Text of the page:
Baltimore’s massive poverty problem is impossible to miss, whatever your income bracket. Vacant and condemned buildings speckle the city. And many others that ought to be condemned house families. But of course we no longer need the visual cues. Awareness of Baltimore’s blight is something the entire nation has internalized.
That’s why it’s so surprising to learn that in 2011 there were actually more poor living in Baltimore’s suburbs. That’s by raw numbers of residents living in poverty (around 150,000 in the city compared with 159,000 in the suburbs), not by percentage of population. But when you’ve got the majority of assistance programs focusing their attention on the city, that leaves an awful lot of people in the cold.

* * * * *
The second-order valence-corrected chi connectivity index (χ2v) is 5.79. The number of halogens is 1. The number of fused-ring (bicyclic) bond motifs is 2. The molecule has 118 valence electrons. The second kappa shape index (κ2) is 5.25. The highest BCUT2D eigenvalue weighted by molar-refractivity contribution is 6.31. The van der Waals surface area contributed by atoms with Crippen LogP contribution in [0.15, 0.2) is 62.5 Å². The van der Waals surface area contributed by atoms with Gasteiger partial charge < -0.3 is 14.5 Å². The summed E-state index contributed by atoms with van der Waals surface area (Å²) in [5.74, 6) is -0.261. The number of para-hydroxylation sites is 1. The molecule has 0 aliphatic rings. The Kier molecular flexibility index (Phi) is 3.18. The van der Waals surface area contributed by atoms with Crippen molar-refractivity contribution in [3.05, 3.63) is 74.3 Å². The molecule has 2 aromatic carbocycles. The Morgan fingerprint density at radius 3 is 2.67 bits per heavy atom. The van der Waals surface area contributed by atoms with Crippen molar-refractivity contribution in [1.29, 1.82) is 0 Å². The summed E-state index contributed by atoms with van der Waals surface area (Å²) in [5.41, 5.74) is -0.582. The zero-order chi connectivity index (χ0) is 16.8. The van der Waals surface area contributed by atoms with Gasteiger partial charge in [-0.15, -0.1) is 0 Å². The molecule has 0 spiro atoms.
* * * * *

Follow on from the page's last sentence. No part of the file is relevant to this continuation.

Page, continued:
And if we continue on this trend — between 2000 and 2011, Baltimore’s suburban poverty shot up by 58 percent, while urban poverty rose by only 4 percent — than the problem will only become more pronounced.